A master of drawing and colour, Alfred Pellan was an important creative figure who helped forge Québec’s modern artistic identity. After his studies at the École des beaux-arts de Québec, he pursued his training in Paris where he continued to live for fourteen years. During this period, he was heavily influenced by modern European art trends such as Fauvism, Cubism, Expressionism, and Surrealism, and eventually developed a pictorial practice that purposefully combined figuration and abstraction. Pellan socialized with the likes of Fernand Léger, Pablo Picasso, surrealist writer André Breton, and poet Paul Éluard. He became familiar with different schools of philosophical and aesthetic thought, which had a direct impact on the evolution of his approach to painting. On his return to Québec in 1942, with a resolutely modern body of work that rejected all traditional notions of art, Pellan strived to promote an art form that was free of restrictive ideology and aesthetics, thus going against the strictly academic teachings of the time. Together with the Prisme d’yeux group, he signed a manifesto in support of this new artistic philosophy.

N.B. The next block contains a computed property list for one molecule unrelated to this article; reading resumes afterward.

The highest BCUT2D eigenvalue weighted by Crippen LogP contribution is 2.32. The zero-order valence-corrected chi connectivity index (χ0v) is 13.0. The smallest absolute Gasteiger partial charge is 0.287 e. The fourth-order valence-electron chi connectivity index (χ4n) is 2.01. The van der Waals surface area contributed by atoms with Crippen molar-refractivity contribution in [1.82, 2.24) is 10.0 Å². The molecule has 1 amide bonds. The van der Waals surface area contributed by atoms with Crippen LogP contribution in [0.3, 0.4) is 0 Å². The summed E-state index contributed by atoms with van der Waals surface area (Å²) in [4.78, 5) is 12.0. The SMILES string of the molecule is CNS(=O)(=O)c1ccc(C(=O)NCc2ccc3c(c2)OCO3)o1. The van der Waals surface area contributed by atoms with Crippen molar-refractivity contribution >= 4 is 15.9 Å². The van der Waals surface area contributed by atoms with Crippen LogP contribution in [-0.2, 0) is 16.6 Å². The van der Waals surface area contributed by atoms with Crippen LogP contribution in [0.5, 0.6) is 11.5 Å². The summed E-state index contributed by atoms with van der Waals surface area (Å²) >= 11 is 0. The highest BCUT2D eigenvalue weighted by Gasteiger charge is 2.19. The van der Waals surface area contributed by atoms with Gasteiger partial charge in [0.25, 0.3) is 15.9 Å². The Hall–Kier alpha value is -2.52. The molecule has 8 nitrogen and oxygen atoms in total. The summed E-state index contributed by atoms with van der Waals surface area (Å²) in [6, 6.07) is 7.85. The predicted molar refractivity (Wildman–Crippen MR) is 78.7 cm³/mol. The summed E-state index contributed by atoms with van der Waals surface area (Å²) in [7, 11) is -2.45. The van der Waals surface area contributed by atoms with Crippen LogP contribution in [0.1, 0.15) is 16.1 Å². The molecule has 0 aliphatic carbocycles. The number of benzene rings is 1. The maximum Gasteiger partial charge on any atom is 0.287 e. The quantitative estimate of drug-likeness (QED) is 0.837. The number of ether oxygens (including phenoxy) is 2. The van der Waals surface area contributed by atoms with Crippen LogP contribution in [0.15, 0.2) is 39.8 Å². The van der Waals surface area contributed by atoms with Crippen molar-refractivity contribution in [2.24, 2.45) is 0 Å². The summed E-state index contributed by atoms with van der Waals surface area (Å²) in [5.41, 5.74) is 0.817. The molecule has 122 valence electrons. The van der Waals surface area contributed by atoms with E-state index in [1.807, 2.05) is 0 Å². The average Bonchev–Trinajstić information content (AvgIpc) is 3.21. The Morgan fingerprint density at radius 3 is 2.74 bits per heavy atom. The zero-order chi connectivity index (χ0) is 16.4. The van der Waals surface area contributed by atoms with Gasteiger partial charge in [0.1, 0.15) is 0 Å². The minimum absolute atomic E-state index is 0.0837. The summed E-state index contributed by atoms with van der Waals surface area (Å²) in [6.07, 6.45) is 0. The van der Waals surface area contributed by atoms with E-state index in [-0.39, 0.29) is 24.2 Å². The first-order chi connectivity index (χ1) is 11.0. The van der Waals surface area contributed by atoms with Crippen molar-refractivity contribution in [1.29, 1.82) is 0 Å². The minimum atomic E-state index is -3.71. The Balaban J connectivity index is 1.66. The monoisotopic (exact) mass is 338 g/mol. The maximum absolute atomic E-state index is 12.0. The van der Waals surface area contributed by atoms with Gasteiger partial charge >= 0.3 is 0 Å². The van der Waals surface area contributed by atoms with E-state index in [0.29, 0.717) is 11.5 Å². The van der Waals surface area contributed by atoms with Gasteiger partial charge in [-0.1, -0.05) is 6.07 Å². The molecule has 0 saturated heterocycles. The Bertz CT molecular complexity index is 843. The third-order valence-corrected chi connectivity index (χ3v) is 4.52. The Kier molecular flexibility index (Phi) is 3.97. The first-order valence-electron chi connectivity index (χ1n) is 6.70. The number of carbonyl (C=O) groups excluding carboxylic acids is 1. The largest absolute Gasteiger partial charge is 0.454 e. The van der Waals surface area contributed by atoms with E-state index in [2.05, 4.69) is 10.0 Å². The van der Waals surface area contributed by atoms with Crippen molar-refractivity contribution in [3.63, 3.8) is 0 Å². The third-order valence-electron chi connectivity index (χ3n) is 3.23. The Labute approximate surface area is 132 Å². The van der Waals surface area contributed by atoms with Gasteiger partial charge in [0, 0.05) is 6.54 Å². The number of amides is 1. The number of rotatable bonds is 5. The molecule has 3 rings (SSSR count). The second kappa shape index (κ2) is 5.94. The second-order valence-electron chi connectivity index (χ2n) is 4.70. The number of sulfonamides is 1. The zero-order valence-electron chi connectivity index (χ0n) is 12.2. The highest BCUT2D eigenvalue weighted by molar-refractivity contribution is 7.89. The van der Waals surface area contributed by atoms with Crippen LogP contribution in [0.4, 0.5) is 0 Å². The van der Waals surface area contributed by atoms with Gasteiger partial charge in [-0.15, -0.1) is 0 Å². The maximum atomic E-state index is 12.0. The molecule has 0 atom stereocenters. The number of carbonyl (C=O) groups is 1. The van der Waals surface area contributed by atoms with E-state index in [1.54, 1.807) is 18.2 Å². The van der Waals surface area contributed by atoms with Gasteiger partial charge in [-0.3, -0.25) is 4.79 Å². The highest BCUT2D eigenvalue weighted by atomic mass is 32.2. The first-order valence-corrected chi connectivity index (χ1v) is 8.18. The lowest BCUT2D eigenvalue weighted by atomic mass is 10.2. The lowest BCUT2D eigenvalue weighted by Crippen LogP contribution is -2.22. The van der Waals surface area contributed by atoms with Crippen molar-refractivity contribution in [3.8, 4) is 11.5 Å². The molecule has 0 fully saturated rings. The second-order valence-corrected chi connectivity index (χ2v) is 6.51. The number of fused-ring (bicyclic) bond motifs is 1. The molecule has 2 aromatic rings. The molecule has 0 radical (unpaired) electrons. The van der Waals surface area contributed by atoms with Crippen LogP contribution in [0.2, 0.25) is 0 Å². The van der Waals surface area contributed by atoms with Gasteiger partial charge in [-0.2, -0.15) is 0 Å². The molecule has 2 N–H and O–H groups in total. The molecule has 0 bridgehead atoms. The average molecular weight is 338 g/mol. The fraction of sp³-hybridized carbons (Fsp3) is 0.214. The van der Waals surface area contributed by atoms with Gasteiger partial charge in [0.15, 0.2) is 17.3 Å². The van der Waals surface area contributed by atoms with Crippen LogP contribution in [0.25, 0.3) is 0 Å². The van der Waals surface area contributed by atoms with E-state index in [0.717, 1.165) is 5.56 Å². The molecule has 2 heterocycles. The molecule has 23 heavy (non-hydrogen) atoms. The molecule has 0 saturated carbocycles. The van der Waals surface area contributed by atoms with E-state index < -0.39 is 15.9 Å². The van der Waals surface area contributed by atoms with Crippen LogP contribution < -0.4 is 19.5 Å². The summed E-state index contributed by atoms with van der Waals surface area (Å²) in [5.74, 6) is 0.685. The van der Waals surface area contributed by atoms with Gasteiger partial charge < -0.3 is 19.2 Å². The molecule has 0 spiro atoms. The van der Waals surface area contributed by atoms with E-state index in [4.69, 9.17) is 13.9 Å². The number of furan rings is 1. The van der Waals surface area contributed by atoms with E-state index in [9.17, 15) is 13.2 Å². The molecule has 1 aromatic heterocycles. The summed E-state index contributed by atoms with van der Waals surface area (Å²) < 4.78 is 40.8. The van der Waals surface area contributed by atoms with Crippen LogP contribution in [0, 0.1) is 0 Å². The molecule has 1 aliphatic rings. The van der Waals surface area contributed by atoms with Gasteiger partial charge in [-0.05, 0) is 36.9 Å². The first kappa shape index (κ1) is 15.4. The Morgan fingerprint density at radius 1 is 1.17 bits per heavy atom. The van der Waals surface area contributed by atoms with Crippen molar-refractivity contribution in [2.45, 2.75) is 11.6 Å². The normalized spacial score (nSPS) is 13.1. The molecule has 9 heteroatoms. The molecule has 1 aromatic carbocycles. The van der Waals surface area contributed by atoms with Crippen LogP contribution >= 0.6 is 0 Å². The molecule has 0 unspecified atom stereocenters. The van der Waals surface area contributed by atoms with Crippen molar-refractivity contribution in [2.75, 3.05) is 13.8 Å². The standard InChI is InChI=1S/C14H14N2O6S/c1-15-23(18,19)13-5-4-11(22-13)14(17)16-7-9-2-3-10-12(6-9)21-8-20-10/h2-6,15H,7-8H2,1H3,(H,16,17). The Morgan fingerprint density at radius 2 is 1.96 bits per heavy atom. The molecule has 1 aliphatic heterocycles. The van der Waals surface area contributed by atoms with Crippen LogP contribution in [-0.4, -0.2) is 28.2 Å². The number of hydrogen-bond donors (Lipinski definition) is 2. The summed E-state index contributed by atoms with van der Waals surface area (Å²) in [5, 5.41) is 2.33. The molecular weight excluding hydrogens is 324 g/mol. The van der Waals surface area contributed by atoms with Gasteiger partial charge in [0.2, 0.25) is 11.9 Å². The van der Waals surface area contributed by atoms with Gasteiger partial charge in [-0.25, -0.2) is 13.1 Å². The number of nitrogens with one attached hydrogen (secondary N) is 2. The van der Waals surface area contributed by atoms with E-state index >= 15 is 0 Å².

Portait of Alfred Pellan.
Photo: Richard-Max Tremblay (1988)